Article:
Saturday, October 22, 2011

X-Script-Origin, we hardly knew ye

On Thursday, Robert Kieffer filed an interesting bug in both the WebKit and Mozilla bug trackers:
WebKit and Mozilla browsers redact the information passed to window.onerror for exceptions that occur in scripts that originate from external domains. Unfortunately this means that for large institutions (like us here at Facebook) that use CDNs to host static script resources, we are unable to collect useful information about errors that occur in production.
Why do browsers redact this information in the first place?  The answer is actually a combination of two factors:
  1. Although browsers generally prevent one origin from reading information from another origin, the script element, like the image element, is a bit of a loophole: an origin is allowed to execute a script from any other origin.  (This exception has wide-ranging implications on both security and commerce on the web.)
  2. The script element ignores the MIME type of resources it loads.  That means if a web page tries to load an HTML document or an image with the script element, the browser will happily request the resource and attempt to execute it as a script.
At first blush, these two facts would seem to imply a serious security vulnerability.  Certainly executing a script leaks a great deal of information about the script and ignoring the MIME type means a malicious web site can cause the browser to execute any resource, regardless of the sensitivity of the resource (e.g., an attacker can execute the HTML that represents your email inbox as if it were JavaScript).

Fortunately, we're able to snatch security from the jaws of vulnerability because of a happy coincidence: resources that contain sensitive information happen to fail to parse as valid JavaScript (at least usually).  For example, your email inbox probably consists of HTML that quickly throws a SyntaxError exception when executed as JavaScript.  (The consequences of expanding JavaScript to include HTML-like syntax is an exercise for the reader.)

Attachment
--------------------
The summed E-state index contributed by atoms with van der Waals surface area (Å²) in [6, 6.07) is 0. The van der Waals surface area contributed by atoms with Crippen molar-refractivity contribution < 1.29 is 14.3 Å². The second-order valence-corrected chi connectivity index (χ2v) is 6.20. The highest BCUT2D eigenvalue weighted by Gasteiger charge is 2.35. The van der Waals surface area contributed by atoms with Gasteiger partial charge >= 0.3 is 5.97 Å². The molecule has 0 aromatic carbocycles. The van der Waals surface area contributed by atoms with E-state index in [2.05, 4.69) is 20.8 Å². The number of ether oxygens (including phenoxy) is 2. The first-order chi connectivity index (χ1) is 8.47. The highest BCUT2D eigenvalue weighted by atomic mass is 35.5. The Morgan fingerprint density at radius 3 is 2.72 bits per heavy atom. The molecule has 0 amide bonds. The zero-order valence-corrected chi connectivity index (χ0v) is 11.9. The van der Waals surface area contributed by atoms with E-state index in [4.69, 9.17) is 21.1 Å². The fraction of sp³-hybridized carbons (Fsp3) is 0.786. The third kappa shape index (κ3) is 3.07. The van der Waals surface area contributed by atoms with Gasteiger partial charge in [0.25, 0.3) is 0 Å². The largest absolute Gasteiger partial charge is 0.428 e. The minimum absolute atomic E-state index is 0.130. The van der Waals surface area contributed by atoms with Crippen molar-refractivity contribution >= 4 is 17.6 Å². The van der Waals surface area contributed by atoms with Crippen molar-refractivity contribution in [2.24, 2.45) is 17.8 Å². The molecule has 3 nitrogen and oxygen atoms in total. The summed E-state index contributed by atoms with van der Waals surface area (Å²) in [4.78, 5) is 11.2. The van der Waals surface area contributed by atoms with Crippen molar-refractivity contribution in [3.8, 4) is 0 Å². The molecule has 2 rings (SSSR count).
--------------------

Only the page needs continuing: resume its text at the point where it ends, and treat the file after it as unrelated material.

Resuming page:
Returning to our original question, we now understand that (in an attack scenario) sensitive information actually flows though the JavaScript virtual machine, where it generates an exception.  That exception is then processed by window.onerror!  If browsers did not redact the information they give to window.onerror, they would potentially leak sensitive information to malicious web sites.

How, then, can we address Robert's use case?  Certainly we would like web sites like Facebook to be able to diagnose errors in their scripts.  Robert suggests an "X-Script-Origin" HTTP header attached to the script that would indicate which origins are authorized to see exceptions generated by the script.  Although that would work, that solution seems overly specific to the problem at hand.

A more general solution is for the server hosting the script to inform the browser which origins are authorized to learn sensitive information contained in the script.  (Typically servers would authorize every origin because scripts are usually the same for every user).  We already have a general mechanism for servers to make such assertions: Cross-Origin Resource Sharing.  We can address Robert's use case by adding a crossorigin attribute to the script element that functions similarly to the crossorigin attribute on the image element.  Once the embedding origin is authorized to read the contents of the script, there's no longer any need to redact the exceptions delivered to window.onerror.


  1. Wouldn't the CDN be opting-in to receiving DELETE and PUT requests (and don't know what else) from FB for those images? Enabling CORS seems like a big hammer solution.

    Also, "snatch security from the jaws of vulnerability " is hilarious!

  2. CORS is relatively fine-grained. I'd expect CDNs to just send the Access-Control-Allow-Origin: * header, which makes the resource publicly readable but doesn't opt in to any crazy stuff like DELETE or PUT methods.